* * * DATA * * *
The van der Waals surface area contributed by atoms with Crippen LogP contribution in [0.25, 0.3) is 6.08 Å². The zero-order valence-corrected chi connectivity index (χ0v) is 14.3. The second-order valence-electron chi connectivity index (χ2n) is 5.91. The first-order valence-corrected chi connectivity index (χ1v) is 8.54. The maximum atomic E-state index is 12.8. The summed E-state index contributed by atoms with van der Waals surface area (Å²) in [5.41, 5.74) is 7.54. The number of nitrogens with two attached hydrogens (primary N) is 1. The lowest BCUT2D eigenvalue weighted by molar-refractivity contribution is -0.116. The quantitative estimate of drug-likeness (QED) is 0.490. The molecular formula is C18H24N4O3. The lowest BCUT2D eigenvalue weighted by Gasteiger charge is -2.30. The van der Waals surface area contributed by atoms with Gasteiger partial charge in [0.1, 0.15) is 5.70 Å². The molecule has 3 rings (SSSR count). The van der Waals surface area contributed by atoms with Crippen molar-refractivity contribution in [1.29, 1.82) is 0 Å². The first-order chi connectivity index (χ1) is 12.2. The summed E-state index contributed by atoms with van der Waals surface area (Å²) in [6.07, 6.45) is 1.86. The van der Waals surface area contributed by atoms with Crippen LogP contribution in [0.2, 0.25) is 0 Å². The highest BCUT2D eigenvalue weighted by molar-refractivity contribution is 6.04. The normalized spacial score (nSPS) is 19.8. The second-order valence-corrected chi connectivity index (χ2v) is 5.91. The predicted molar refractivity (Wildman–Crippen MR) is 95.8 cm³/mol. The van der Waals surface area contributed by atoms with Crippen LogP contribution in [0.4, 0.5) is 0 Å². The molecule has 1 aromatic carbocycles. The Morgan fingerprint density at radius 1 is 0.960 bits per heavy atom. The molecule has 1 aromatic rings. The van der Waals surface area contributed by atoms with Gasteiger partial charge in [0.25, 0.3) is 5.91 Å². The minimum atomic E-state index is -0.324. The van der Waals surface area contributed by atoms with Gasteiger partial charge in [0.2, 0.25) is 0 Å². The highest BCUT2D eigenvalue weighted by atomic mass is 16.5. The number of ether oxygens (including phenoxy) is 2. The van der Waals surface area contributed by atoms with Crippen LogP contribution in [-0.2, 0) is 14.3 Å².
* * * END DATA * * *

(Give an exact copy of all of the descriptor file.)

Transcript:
The van der Waals surface area contributed by atoms with Crippen LogP contribution in [0.25, 0.3) is 6.08 Å². The zero-order valence-corrected chi connectivity index (χ0v) is 14.3. The second-order valence-electron chi connectivity index (χ2n) is 5.91. The first-order valence-corrected chi connectivity index (χ1v) is 8.54. The maximum atomic E-state index is 12.8. The summed E-state index contributed by atoms with van der Waals surface area (Å²) in [5.41, 5.74) is 7.54. The number of nitrogens with two attached hydrogens (primary N) is 1. The lowest BCUT2D eigenvalue weighted by molar-refractivity contribution is -0.116. The quantitative estimate of drug-likeness (QED) is 0.490. The molecular formula is C18H24N4O3. The lowest BCUT2D eigenvalue weighted by Gasteiger charge is -2.30. The van der Waals surface area contributed by atoms with Gasteiger partial charge in [0.1, 0.15) is 5.70 Å². The molecule has 3 rings (SSSR count). The van der Waals surface area contributed by atoms with Crippen molar-refractivity contribution in [1.29, 1.82) is 0 Å². The first-order chi connectivity index (χ1) is 12.2. The summed E-state index contributed by atoms with van der Waals surface area (Å²) in [6.07, 6.45) is 1.86. The van der Waals surface area contributed by atoms with Crippen LogP contribution in [0.2, 0.25) is 0 Å². The highest BCUT2D eigenvalue weighted by molar-refractivity contribution is 6.04. The normalized spacial score (nSPS) is 19.8. The second-order valence-corrected chi connectivity index (χ2v) is 5.91. The predicted molar refractivity (Wildman–Crippen MR) is 95.8 cm³/mol. The van der Waals surface area contributed by atoms with Crippen LogP contribution in [0.4, 0.5) is 0 Å². The molecule has 1 aromatic carbocycles. The Morgan fingerprint density at radius 1 is 0.960 bits per heavy atom. The molecule has 1 aromatic rings. The van der Waals surface area contributed by atoms with Gasteiger partial charge in [0.25, 0.3) is 5.91 Å². The minimum atomic E-state index is -0.324. The van der Waals surface area contributed by atoms with Gasteiger partial charge in [0.2, 0.25) is 0 Å². The highest BCUT2D eigenvalue weighted by atomic mass is 16.5. The number of ether oxygens (including phenoxy) is 2. The van der Waals surface area contributed by atoms with Crippen LogP contribution in [-0.2, 0) is 14.3 Å².